The Congressional Research Service published a study including some revealing data on more than 60% of participating veterans. These veterans reported using personal financial resources to fund their businesses–family savings, personal assets, etc.
Some of those surveyed used a personal credit card or took out a business credit card to fund their business, and only about 10% of those surveyed turned to a business loan to help themselves stay in business.
It’s important to consider this data for those who want to protect their livelihood and find alternative financial resources through the SBA.
What It Takes to Apply for a Small Business Loan
If you want to consider applying for an SBA small business loan for a veteran-owned business venture, your first act should be to visit the Small Business Administration official site and sign up for the Lender Match program which will place you with a select group of participating lenders.
When you fill out the online Lender Match form, you’ll indicate that you are a veteran or that your business is at least 51% veteran-owned. Submit the Lender Match form and within 48 hours you should be contacted about your needs.
But submitting your information in this way assumes you are ready to seriously talk to a lender about your business needs. That means having a profit-and-loss statement, business plan, two years minimum of tax records, and records of your military discharge ready to submit to a lender on request.
Once you have been matched with a lender or group of lenders you will have the option to call or email to discuss your loan, the interest rate, and other terms upon approval. You may also speak to the lender about the different types of business loans, including loans for operating capital, loans to purchase a business or equip one you already own, and other options.
Advantages with a Veterans’ Small Business Loan
This is one of the most common questions asked about small business lenders. The SBA’s 7(a) loan program (which includes loans for veteran-owned businesses) allows you to use loan funds to do the following:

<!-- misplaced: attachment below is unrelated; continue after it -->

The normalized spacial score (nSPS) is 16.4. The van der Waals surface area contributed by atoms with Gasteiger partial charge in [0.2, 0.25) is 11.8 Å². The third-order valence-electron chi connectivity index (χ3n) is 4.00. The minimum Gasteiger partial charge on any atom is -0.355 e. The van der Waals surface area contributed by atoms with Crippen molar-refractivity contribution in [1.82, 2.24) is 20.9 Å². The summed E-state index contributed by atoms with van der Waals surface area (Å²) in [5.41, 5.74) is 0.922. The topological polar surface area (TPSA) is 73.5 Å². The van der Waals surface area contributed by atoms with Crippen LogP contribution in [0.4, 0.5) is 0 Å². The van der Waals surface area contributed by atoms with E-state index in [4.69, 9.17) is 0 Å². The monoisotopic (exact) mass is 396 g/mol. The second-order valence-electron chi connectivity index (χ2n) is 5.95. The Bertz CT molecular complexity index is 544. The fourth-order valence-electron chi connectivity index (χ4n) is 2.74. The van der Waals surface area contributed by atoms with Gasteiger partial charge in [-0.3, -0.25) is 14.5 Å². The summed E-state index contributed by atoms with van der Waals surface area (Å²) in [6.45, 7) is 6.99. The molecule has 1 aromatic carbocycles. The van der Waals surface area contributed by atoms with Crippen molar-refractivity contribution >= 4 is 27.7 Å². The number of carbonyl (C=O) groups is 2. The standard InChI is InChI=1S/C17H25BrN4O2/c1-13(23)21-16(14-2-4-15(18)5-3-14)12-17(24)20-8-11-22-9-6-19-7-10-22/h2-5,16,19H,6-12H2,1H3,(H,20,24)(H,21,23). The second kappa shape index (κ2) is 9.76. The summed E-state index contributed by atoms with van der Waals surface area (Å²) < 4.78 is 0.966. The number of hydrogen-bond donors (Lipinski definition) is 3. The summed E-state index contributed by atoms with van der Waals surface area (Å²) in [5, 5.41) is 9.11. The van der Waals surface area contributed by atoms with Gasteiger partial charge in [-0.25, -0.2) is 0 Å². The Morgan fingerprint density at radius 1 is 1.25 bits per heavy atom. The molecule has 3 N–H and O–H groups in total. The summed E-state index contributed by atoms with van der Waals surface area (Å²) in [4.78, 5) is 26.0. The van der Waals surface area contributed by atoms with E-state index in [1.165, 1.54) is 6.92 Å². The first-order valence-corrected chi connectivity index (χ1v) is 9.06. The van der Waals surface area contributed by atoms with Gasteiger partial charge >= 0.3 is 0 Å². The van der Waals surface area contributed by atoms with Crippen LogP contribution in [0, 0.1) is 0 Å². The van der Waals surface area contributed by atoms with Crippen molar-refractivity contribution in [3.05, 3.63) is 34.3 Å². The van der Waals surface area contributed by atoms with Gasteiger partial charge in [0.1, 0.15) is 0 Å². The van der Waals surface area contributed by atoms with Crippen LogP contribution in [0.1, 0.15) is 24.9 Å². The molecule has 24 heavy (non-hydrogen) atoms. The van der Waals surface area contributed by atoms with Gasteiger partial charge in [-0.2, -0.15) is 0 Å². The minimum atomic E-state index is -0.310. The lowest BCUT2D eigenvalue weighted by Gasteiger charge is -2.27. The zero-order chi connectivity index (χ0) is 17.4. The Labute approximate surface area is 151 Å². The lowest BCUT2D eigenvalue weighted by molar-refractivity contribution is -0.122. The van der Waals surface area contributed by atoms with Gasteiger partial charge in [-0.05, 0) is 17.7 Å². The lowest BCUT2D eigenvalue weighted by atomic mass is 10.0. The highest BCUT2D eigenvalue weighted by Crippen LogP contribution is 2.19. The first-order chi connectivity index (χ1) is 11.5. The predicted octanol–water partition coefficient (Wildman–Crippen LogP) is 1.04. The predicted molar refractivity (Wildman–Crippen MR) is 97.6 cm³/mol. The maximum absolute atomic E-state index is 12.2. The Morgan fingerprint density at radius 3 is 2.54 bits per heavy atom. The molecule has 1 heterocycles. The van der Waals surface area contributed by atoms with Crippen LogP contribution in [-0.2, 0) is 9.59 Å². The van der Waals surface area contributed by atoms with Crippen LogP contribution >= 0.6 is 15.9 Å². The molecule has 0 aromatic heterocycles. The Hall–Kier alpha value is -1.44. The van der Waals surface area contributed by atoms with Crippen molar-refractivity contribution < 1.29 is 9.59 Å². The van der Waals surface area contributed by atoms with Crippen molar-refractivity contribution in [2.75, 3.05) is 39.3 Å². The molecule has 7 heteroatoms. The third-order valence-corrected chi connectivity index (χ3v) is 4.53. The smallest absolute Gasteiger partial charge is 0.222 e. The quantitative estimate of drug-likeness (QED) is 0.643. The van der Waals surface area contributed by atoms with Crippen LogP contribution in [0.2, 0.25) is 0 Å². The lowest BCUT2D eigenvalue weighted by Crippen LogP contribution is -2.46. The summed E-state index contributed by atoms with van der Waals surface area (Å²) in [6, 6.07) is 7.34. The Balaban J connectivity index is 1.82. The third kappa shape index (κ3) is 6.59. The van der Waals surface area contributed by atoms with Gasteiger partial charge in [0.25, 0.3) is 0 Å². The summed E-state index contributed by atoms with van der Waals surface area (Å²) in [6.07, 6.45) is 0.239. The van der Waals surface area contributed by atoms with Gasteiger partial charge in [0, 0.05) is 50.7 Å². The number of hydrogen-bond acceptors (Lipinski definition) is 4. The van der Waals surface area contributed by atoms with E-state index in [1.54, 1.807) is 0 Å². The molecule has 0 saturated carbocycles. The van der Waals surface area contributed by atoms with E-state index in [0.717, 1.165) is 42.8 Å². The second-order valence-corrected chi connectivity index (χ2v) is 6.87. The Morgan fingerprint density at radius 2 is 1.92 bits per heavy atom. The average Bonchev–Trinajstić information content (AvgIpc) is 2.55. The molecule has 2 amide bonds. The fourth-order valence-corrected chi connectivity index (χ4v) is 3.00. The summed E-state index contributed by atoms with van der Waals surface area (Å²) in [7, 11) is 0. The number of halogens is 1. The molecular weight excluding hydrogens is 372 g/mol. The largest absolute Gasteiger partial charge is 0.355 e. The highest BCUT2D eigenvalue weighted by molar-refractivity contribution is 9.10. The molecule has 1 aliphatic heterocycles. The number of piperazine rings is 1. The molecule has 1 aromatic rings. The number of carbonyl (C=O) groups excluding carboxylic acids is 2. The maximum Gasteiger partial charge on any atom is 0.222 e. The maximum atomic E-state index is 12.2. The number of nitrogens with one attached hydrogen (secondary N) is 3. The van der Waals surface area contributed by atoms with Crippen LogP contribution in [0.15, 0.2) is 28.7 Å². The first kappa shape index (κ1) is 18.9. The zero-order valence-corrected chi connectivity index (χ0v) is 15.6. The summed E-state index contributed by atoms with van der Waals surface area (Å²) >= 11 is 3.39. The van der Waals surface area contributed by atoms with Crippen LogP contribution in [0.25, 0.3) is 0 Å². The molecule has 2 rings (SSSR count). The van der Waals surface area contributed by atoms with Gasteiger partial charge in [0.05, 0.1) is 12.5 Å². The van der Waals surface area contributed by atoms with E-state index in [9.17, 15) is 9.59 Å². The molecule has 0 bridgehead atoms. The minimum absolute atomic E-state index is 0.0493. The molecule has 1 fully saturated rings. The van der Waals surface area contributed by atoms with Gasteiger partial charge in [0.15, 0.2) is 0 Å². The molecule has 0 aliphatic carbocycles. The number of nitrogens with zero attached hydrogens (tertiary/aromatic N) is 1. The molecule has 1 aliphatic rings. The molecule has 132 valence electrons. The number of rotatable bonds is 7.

- Working capital
- Seasonal financing
- Construction costs
- Equipment purchases
- Real estate purchases
- Construction projects
- Establish a new business
- Buy an existing business
- Refinance existing business debt (sometimes)
Restrictions on SBA Business Loan Funds
Borrowers are not permitted to use the funds from an SBA backed loan for the following purposes:
- Repaying delinquent taxes
- Financing a change of business ownership
- Reimbursing or otherwise pay off previous business owners
- Refinancing certain kinds of business debt
What You Need To Know About SBA Loans
You may be required to put up collateral for your SBA loan. Your business assets may be required to have a first lien placed on them to secure the loan. Not all SBA loans are created the same; you may find the minimum loan amounts for some programs such as operating capital loans may be lower than loans to buy real estate for the business or purchase a business itself.
Remember, the SBA does NOT lend money—it helps the borrower and the lender get together to do business and provides a guarantee for the loan. That guarantee makes the loan more attractive for a lender and makes the loan easier for the veteran to be approved for.
Joe Wallace is a 13-year veteran of the United States Air Force and a former reporter for Air Force Television News.